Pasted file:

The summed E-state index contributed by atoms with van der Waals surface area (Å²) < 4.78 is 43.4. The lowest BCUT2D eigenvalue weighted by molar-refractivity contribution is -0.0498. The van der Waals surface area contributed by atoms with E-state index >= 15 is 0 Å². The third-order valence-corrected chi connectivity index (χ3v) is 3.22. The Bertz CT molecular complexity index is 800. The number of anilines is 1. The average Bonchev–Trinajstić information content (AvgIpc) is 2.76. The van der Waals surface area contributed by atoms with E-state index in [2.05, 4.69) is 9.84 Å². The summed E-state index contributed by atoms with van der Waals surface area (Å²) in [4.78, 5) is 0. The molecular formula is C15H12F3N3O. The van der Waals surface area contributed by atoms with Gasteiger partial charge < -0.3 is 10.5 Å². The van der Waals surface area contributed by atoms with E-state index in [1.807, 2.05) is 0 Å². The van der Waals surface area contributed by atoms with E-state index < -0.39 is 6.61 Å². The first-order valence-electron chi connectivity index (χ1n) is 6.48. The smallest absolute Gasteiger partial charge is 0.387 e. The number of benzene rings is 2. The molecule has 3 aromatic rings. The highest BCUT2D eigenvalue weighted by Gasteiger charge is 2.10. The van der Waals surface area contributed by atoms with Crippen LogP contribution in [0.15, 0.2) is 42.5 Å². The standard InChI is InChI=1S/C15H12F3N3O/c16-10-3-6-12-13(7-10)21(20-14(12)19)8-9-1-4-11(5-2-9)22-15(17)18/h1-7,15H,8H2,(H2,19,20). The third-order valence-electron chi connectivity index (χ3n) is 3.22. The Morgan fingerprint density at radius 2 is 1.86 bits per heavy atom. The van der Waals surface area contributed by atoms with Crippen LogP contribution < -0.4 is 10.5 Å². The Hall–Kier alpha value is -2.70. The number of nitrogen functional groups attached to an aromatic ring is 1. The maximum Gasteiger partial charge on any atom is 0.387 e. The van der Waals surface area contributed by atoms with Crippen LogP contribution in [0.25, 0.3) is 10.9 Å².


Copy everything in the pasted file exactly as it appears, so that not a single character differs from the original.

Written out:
The summed E-state index contributed by atoms with van der Waals surface area (Å²) < 4.78 is 43.4. The lowest BCUT2D eigenvalue weighted by molar-refractivity contribution is -0.0498. The van der Waals surface area contributed by atoms with E-state index >= 15 is 0 Å². The third-order valence-corrected chi connectivity index (χ3v) is 3.22. The Bertz CT molecular complexity index is 800. The number of anilines is 1. The average Bonchev–Trinajstić information content (AvgIpc) is 2.76. The van der Waals surface area contributed by atoms with E-state index in [2.05, 4.69) is 9.84 Å². The summed E-state index contributed by atoms with van der Waals surface area (Å²) in [4.78, 5) is 0. The molecular formula is C15H12F3N3O. The van der Waals surface area contributed by atoms with Gasteiger partial charge < -0.3 is 10.5 Å². The van der Waals surface area contributed by atoms with E-state index in [1.807, 2.05) is 0 Å². The van der Waals surface area contributed by atoms with E-state index < -0.39 is 6.61 Å². The first-order valence-electron chi connectivity index (χ1n) is 6.48. The smallest absolute Gasteiger partial charge is 0.387 e. The number of benzene rings is 2. The molecule has 3 aromatic rings. The highest BCUT2D eigenvalue weighted by Gasteiger charge is 2.10. The van der Waals surface area contributed by atoms with Crippen LogP contribution in [0.15, 0.2) is 42.5 Å². The standard InChI is InChI=1S/C15H12F3N3O/c16-10-3-6-12-13(7-10)21(20-14(12)19)8-9-1-4-11(5-2-9)22-15(17)18/h1-7,15H,8H2,(H2,19,20). The third-order valence-electron chi connectivity index (χ3n) is 3.22. The Morgan fingerprint density at radius 2 is 1.86 bits per heavy atom. The van der Waals surface area contributed by atoms with Crippen LogP contribution < -0.4 is 10.5 Å². The Hall–Kier alpha value is -2.70. The number of nitrogen functional groups attached to an aromatic ring is 1. The maximum Gasteiger partial charge on any atom is 0.387 e. The van der Waals surface area contributed by atoms with Crippen LogP contribution in [0.25, 0.3) is 10.9 Å².